E. M. Forster: A Room with a View by E. M. Forster
"A Room with a View," by E. M. Forster, depicts a young Englishwoman's adventure trying to come to grips with the conflict between her desires and society's expectations. Lucy Honeychurch is a well-bred young middle class girl on holiday in radiant Florence. As E. M. Forster tells it, Lucy comes from a family which is overly concerned with respectability, and is over-protected by a spinster named Charlotte Bartlett. Under no circumstances will Miss Bartlett allow Lucy to pursue (or even examine) her affection for the handsome young George Emerson--his father is far too unconventional with his modern notions about honesty and freethinking. Determined to forget George, Lucy finally gives in to the repeated proposals of Cecil Vyse, a thoroughly fashionable young gentleman, if not very exciting. And so E. M. Forster sets the stage for "A Room with a View," a splendid satire on the English social strata of the early part of the 20th century when the formal social structure of the Victorian era was beginning to fray at the edges. Vyse is a delightfully drawn male chauvinist; nobody likes him, but everyone is willing to accept him, and Lucy convinces herself that she is in love with him. However, Vyse's own penchant for getting his way by playing rather cruel practical jokes brings the Emersons back into the picture. Confronted by the contrast between the not quite classy but intelligent, thoughtful (and bold) George Emerson and the arrogant, boorish, but elite Cecil Vyse, Lucy finally decides to live as she plays Beethoven, with exciting results. E. M. Forster writes gently and calmly, but with a passion for life and love welling up beneath the surface. "A Room with a View" is a lovely book, vital with the force of a sensitive and empathetic mind. Highly recommended!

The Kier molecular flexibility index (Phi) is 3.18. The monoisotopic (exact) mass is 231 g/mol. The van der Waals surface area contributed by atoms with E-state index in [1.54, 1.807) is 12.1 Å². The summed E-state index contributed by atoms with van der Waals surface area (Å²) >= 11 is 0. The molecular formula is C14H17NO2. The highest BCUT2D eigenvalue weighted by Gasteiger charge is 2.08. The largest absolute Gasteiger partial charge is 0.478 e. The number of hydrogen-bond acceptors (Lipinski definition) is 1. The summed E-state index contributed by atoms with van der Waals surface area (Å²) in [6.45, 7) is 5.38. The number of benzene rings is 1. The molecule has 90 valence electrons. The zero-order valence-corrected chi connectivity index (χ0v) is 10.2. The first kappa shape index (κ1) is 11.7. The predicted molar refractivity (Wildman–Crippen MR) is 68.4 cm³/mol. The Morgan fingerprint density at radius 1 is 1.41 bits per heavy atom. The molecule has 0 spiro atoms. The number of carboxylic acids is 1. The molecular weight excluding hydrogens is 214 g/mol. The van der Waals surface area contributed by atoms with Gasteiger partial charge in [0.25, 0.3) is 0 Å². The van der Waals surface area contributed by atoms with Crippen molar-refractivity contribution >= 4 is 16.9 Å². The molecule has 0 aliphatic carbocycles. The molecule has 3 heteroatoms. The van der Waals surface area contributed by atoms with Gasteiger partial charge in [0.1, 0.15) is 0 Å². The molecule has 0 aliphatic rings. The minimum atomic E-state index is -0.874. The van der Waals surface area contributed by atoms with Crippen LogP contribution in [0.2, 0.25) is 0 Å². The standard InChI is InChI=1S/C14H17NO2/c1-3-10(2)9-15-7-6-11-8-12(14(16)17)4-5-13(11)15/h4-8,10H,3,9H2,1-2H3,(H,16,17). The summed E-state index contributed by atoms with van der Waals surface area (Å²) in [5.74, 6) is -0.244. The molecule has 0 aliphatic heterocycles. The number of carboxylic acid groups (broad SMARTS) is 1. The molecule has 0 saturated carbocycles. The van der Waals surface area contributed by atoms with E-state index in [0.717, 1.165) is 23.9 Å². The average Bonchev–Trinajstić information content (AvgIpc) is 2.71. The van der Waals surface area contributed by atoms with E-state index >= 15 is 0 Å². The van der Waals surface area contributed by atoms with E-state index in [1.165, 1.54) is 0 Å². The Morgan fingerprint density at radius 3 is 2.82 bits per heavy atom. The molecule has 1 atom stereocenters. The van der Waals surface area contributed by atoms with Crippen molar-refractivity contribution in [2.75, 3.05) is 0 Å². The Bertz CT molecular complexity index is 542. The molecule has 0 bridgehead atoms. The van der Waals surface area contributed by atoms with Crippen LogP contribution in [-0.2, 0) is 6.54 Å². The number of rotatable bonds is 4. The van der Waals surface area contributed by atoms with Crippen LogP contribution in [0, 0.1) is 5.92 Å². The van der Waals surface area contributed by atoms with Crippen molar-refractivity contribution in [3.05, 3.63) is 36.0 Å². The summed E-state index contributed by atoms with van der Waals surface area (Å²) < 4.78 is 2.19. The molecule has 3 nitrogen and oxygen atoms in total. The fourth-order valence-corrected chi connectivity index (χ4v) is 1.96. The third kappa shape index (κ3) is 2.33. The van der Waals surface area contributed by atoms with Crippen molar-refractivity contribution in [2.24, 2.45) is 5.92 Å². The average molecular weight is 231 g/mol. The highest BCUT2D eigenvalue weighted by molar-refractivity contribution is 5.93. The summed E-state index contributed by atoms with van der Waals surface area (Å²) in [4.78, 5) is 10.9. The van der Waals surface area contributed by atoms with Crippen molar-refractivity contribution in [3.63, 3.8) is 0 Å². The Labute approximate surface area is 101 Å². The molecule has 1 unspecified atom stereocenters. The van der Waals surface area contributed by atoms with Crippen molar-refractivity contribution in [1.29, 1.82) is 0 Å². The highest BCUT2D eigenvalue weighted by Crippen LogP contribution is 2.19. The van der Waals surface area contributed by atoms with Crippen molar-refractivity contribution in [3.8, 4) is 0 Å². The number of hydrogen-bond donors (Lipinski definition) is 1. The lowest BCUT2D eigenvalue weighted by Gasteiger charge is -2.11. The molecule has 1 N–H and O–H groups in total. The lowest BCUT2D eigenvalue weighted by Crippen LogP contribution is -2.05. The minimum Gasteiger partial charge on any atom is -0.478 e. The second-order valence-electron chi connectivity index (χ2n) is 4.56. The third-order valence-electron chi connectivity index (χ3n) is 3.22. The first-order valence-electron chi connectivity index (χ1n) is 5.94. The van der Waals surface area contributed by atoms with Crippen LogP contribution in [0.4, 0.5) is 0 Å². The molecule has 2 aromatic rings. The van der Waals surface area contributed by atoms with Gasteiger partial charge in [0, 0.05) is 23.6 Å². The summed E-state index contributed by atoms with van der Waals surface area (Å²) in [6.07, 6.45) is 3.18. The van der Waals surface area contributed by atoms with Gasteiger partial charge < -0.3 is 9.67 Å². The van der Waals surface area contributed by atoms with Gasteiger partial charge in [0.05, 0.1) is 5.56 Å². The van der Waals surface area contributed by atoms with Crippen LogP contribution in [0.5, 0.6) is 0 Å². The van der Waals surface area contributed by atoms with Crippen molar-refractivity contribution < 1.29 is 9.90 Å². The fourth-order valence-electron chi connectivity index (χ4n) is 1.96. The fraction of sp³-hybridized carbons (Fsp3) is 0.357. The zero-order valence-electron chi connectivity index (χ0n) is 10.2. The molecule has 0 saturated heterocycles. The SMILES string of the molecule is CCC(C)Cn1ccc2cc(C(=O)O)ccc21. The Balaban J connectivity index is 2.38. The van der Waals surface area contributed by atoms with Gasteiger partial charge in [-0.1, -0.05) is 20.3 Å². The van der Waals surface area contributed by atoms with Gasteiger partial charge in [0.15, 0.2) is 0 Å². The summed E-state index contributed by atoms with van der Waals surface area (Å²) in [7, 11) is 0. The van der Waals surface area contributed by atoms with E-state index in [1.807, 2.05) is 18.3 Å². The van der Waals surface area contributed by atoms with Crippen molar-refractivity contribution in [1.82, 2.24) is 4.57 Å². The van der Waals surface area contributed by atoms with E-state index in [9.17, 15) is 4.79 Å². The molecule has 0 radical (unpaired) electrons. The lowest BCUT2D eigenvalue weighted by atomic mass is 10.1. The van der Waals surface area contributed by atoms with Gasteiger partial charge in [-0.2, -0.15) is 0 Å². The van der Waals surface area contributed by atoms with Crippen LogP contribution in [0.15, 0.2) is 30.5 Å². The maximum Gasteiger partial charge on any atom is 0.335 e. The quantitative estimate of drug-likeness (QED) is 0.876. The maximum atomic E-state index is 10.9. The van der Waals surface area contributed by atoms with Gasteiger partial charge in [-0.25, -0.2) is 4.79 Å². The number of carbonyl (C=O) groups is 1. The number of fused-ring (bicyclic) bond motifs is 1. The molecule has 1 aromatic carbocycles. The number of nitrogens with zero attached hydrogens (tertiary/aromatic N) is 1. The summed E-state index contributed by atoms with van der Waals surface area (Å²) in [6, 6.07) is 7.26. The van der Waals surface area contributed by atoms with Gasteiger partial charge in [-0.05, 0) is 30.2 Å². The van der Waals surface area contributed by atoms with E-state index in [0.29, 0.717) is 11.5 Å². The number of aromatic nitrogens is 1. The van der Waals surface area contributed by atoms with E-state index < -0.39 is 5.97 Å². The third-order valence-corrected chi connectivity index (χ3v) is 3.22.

E. M. Forster ( 1879-1970), was an English novelist, short story writer, essayist and librettist. He is known best for his ironic and well-plotted novels examining class difference and hypocrisy and also the attitudes towards gender and homosexuality in early 20th-century British society. E. M. Forster's humanistic impulse toward understanding and sympathy may be aptly summed up in the epigraph to his 1910 novel Howards End: "Only connect".
Date of Birth:
January 1, 1879
Date of Death:
June 7, 1970
Place of Birth:
Place of Death:
B. A. in classics, King's College, Cambridge, 1900; B. A. in history, 1901; M.A., 1910